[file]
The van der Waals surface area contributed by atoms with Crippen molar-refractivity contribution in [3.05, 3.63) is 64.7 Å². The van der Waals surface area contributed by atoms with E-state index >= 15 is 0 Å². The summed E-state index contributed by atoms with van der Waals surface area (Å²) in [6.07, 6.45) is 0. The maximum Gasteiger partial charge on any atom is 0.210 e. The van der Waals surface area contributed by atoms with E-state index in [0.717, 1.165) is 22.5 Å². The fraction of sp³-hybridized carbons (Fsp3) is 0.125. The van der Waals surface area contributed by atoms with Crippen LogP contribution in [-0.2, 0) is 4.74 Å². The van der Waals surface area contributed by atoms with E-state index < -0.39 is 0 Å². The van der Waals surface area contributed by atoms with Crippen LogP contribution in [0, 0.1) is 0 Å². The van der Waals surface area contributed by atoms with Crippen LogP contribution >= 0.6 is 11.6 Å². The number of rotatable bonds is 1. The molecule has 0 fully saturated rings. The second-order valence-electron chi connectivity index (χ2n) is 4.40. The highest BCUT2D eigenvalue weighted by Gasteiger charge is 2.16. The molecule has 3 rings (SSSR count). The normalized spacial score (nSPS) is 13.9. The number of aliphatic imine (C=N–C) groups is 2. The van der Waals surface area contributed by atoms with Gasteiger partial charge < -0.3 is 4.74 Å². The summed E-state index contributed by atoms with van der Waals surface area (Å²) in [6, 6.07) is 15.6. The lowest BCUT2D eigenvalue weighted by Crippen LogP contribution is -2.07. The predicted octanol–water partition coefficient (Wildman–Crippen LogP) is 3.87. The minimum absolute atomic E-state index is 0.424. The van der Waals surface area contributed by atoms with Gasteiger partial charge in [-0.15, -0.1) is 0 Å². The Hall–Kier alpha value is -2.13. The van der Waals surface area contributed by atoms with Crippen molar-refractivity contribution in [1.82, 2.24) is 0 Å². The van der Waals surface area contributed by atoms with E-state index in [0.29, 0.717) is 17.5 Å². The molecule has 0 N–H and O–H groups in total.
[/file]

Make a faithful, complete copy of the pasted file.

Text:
The van der Waals surface area contributed by atoms with Crippen molar-refractivity contribution in [3.05, 3.63) is 64.7 Å². The van der Waals surface area contributed by atoms with E-state index >= 15 is 0 Å². The summed E-state index contributed by atoms with van der Waals surface area (Å²) in [6.07, 6.45) is 0. The maximum Gasteiger partial charge on any atom is 0.210 e. The van der Waals surface area contributed by atoms with E-state index in [0.717, 1.165) is 22.5 Å². The fraction of sp³-hybridized carbons (Fsp3) is 0.125. The van der Waals surface area contributed by atoms with Crippen LogP contribution in [-0.2, 0) is 4.74 Å². The van der Waals surface area contributed by atoms with E-state index < -0.39 is 0 Å². The van der Waals surface area contributed by atoms with Crippen LogP contribution in [0, 0.1) is 0 Å². The van der Waals surface area contributed by atoms with Crippen LogP contribution >= 0.6 is 11.6 Å². The number of rotatable bonds is 1. The molecule has 0 fully saturated rings. The second-order valence-electron chi connectivity index (χ2n) is 4.40. The highest BCUT2D eigenvalue weighted by Gasteiger charge is 2.16. The molecule has 3 rings (SSSR count). The normalized spacial score (nSPS) is 13.9. The number of aliphatic imine (C=N–C) groups is 2. The van der Waals surface area contributed by atoms with Gasteiger partial charge < -0.3 is 4.74 Å². The summed E-state index contributed by atoms with van der Waals surface area (Å²) in [6, 6.07) is 15.6. The lowest BCUT2D eigenvalue weighted by Crippen LogP contribution is -2.07. The predicted octanol–water partition coefficient (Wildman–Crippen LogP) is 3.87. The minimum absolute atomic E-state index is 0.424. The van der Waals surface area contributed by atoms with Gasteiger partial charge in [-0.15, -0.1) is 0 Å². The Hall–Kier alpha value is -2.13. The van der Waals surface area contributed by atoms with Crippen molar-refractivity contribution in [1.82, 2.24) is 0 Å². The van der Waals surface area contributed by atoms with E-state index in [0.29, 0.717) is 17.5 Å². The molecule has 0 N–H and O–H groups in total.